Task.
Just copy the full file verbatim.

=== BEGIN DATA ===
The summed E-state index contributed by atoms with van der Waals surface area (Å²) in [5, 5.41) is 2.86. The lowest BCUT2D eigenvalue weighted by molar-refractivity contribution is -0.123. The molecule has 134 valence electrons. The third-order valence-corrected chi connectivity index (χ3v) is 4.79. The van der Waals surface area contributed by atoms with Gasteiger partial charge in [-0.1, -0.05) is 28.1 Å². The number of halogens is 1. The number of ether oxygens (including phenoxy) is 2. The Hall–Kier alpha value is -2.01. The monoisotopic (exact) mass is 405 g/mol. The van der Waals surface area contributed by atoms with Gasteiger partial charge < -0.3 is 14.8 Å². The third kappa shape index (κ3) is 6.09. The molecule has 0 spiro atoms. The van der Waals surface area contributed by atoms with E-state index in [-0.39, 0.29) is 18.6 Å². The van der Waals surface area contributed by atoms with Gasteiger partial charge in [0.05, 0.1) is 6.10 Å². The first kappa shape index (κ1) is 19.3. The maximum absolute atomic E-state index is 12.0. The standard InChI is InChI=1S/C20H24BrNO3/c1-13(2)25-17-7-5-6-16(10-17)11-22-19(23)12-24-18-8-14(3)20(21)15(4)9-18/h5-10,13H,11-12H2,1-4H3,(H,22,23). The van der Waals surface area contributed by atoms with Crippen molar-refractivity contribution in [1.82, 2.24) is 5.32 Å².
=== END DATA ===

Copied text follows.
The summed E-state index contributed by atoms with van der Waals surface area (Å²) in [5, 5.41) is 2.86. The lowest BCUT2D eigenvalue weighted by molar-refractivity contribution is -0.123. The molecule has 134 valence electrons. The third-order valence-corrected chi connectivity index (χ3v) is 4.79. The van der Waals surface area contributed by atoms with Gasteiger partial charge in [-0.1, -0.05) is 28.1 Å². The number of halogens is 1. The number of ether oxygens (including phenoxy) is 2. The Hall–Kier alpha value is -2.01. The monoisotopic (exact) mass is 405 g/mol. The van der Waals surface area contributed by atoms with Gasteiger partial charge < -0.3 is 14.8 Å². The third kappa shape index (κ3) is 6.09. The molecule has 0 spiro atoms. The van der Waals surface area contributed by atoms with E-state index in [-0.39, 0.29) is 18.6 Å². The van der Waals surface area contributed by atoms with Gasteiger partial charge in [0.05, 0.1) is 6.10 Å². The first kappa shape index (κ1) is 19.3. The maximum absolute atomic E-state index is 12.0. The standard InChI is InChI=1S/C20H24BrNO3/c1-13(2)25-17-7-5-6-16(10-17)11-22-19(23)12-24-18-8-14(3)20(21)15(4)9-18/h5-10,13H,11-12H2,1-4H3,(H,22,23). The van der Waals surface area contributed by atoms with Crippen molar-refractivity contribution in [1.82, 2.24) is 5.32 Å².